The weekly portion deals with situations of immediate threat. Yaacov return back home after more than twenty years and the first person he meets is his brother, Essav, which comes to kill him and his family. Afterwards the Torah is telling us about the rape of Dinah, Yaacov’s daughter, by Shekhem Ben Hamor and the retaliation of her brothers – Shimon and Levy – that killed all the males in Shekhem city, exploiting the delicate situation of them after they all circumcised themselves in order to unite with Yaacov’s family. While Yaacov flees from revenge, Rachel his wife gave birth to Benjammin and dies and buried on the way in Beit Lehem.
The great sages learn from the meeting of Essav and Yaacov how to behave whenever we face a major trouble. We should prepare three things: Gifts (of appeasements), Pray and prepare to war. And so, Yaacov is preparing a psychological formation meant to soften his return and to appease Essav:
Gifts: Yaacov send gifts to essav – herds of sheeps and goats, cattle and camels.
War: Yaacov divides his camp into two parts, so if Essav will attack one camp the other will flee.
Pray: Yaacov’s prayer is an example to how a prayer should be – detailed, explaines, focoused and connected directly to a need and a will.
The story of the reunion is in due course to our constant inner struggle which we talked about on Toldot portion, between the body (Essav – evil inclination) and the soul (Yaacov – good inclination). We learned that in our world the birthright was given to the body and therefore our soul should “steal” the show by means of deceive.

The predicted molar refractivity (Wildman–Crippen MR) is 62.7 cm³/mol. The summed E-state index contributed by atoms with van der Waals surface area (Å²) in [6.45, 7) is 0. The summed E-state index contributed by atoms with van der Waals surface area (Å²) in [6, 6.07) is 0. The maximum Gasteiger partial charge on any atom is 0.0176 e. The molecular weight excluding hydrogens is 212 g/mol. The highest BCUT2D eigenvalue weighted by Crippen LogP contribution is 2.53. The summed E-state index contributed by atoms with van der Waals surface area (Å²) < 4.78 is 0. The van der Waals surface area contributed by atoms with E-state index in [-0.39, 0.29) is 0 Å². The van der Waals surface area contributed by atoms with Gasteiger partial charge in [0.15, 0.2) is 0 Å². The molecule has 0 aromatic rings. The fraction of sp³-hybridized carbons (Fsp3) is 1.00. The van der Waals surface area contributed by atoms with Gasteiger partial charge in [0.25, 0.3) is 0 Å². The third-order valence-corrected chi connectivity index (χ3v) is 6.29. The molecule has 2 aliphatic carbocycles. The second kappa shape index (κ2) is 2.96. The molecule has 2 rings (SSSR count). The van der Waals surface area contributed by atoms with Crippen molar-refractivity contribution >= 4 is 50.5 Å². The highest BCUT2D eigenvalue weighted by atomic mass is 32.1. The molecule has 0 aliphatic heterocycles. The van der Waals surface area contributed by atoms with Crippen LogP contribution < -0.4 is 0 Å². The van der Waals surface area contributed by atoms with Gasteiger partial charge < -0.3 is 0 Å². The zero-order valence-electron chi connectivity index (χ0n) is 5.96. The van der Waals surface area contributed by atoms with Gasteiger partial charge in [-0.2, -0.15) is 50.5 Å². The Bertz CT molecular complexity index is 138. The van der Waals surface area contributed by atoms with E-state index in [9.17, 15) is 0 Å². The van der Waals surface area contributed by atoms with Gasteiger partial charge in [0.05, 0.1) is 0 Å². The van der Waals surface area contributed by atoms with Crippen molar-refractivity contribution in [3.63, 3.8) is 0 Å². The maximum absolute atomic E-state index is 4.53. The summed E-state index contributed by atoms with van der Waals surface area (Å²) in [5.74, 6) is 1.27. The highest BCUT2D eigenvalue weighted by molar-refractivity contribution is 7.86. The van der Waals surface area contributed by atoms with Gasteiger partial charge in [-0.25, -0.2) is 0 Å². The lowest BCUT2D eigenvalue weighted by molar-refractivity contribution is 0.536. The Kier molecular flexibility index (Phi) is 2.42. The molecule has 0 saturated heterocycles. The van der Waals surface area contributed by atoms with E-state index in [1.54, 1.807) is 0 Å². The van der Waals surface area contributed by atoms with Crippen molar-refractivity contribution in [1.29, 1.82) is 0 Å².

The Zohar explains that Yaacov sends Essav gifts and bow seven times before him. However, on the same time Yaacov also threaten Essav implicitly, by saying he made his wealth at Lavan’s – the greatest and the most evil sorcerer in the world. While praying, Yaccov was charged in powers of certainty and intensity. Essav gets confused – if Yaacov managed to overcome Lavan he can easily kill him. If so, why does he send him gifts? So when Yaccov bows before him, Essav feels confusion, pride and comfort, losses his mind and control, and hugs Yaacov with all his heart (“And Esau ran to meet him, and embraced him, and fell on his neck, and kissed him; and they wept”).
When we approach a person from a peaceful loving place, a place of light and relinquishment of ego, and yet from a powerful place, we can trick the common logic (Essav) and then forget all the hatred and start to see miracles and wonders.
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